How To Pick A Winning Horse


‘There are no certainties’ is the oldest cliché in horse racing. So, lots of punters ask us how to pick a winning horse.

There are lots of factors to consider when trying to pick winners. The handicapper’s assessment of how good horses are is the best place to start, as his ratings tell you which horses have officially achieved the most. But what ratings don’t tell you is how much potential horses have to improve their ratings. Current ratings also don’t tell you if a horse is regressive.

You also need to consider the conditions that horses achieve their ratings under, and what rating they are capable of running to under different conditions. Below are several factors that should be considered when debating how to pick a winning horse.

Going Conditions

Going conditions are how clerks of courses describe the conditions of the racetracks and different going conditions are one of the main reasons why horses don’t always perform to their best. Typical ground conditions can vary from firm, good-to-firm, good, good-to-soft, soft, soft-heavy, and heavy. Some racecourses also use a special going stick to give a more accurate reading of how the course is riding.

Some horses can win on all types of goings, but most have will only perform to their optimum capabilities on one type. Some horses will act on ground ranging from good-to-firm to good-to-soft, but won’t handle firm or heavy, while others relish the extra demands of speed and stamina respectively called for by these two extremes.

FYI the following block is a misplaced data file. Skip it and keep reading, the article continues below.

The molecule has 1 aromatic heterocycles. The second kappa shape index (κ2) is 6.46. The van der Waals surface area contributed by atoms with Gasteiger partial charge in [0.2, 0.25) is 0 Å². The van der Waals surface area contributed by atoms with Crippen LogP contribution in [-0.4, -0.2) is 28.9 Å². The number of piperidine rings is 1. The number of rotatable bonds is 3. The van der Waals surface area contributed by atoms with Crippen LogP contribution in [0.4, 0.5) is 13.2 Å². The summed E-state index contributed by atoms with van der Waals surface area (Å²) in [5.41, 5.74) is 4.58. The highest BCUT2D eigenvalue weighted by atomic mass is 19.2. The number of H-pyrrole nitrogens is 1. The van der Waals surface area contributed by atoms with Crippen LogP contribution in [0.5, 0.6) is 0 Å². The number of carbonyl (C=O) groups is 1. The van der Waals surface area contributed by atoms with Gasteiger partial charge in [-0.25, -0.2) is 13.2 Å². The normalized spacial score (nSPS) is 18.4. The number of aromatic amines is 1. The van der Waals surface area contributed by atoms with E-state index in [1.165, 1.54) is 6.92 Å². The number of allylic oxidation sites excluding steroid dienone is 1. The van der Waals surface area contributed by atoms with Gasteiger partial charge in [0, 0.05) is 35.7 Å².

When higher-rated horses don’t perform to their best on the official going description, it often pays to bet on lower-rated horses that do.

Distances

Horses races are run over a wide range of distances. Flat races start at 5-furlongs but can be as long as 2 miles 6 furlongs. Meanwhile, jumps races start at two-miles, while the Grand National is run over 4-miles 2½ furlongs.

Many horses will perform well over a variety of distances, but most will specialize at one. As horses get older, optimum trips can change. Some horses will get quicker, while others develop more stamina that helps them stay longer distances.

Breeding can be a good pointer to what distances a horse should excel at and what age they will peak at, but this is not an exact science. Horses can take more influence from either the sire or mare or even relatives further back in the bloodlines.

However, recognizing when horses may benefit from racing at shorter or longer distances can be another reason to bet lower-rated rivals to beat more fancied horses.

Horses For Courses

Horses for courses is another well-used cliché in horse racing, but it’s still one worth bearing in mind when considering how to pick a winning horse. Racecourses can be very different from each other, especially in the United Kingdom and Ireland.

There is no hard and fast rule about which horse will excel at which types of courses, but many will prefer either running left-handed or right-handed. Some will also prefer flat tracks or undulating ones. Of course, you can also mix and match these options, such as a flat left-handed track.

Knowing the various courses can help you understand which other courses a horse may run well at if it has shown its best form at a similar track.

The Draw

There are no stalls in jumps racing in the United Kingdom and Ireland, but which stall a horse gets drawn in can have a massive effect in flat races. For example, an inside draw can be a massive advantage at tight courses such as Chester, where the horses are turning left for much of the race.

When thinking about the draw, you also need to factor in the run-style of horses. For instance, if you have a front-runner that is drawn widest of all in stall-10, the horse may struggle to adopt his normal front-running position if there are other prominent racers in the field, greatly affecting its chances of winning. But if there are no other front-runners, your horse may still get an easy lead from that wide draw.